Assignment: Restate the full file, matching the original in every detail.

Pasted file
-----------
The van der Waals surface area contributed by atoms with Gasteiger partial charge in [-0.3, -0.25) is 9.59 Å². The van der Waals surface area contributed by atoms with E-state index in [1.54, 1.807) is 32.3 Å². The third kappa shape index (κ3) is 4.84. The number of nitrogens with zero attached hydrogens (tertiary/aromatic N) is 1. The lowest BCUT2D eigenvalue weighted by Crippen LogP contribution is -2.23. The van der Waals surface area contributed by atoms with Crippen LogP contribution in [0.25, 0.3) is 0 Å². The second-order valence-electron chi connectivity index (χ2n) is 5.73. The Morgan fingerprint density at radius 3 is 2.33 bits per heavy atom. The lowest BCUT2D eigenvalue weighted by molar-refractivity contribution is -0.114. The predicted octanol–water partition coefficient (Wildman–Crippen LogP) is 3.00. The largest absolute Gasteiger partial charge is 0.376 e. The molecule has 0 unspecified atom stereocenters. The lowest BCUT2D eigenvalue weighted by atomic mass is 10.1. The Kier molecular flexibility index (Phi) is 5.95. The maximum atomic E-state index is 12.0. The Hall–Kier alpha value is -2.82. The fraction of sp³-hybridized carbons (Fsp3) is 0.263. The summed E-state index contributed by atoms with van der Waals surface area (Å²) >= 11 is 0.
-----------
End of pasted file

The van der Waals surface area contributed by atoms with Gasteiger partial charge in [-0.3, -0.25) is 9.59 Å². The van der Waals surface area contributed by atoms with E-state index in [1.54, 1.807) is 32.3 Å². The third kappa shape index (κ3) is 4.84. The number of nitrogens with zero attached hydrogens (tertiary/aromatic N) is 1. The lowest BCUT2D eigenvalue weighted by Crippen LogP contribution is -2.23. The van der Waals surface area contributed by atoms with Crippen LogP contribution in [0.25, 0.3) is 0 Å². The second-order valence-electron chi connectivity index (χ2n) is 5.73. The Morgan fingerprint density at radius 3 is 2.33 bits per heavy atom. The lowest BCUT2D eigenvalue weighted by molar-refractivity contribution is -0.114. The predicted octanol–water partition coefficient (Wildman–Crippen LogP) is 3.00. The largest absolute Gasteiger partial charge is 0.376 e. The molecule has 0 unspecified atom stereocenters. The lowest BCUT2D eigenvalue weighted by atomic mass is 10.1. The Kier molecular flexibility index (Phi) is 5.95. The maximum atomic E-state index is 12.0. The Hall–Kier alpha value is -2.82. The fraction of sp³-hybridized carbons (Fsp3) is 0.263. The summed E-state index contributed by atoms with van der Waals surface area (Å²) >= 11 is 0.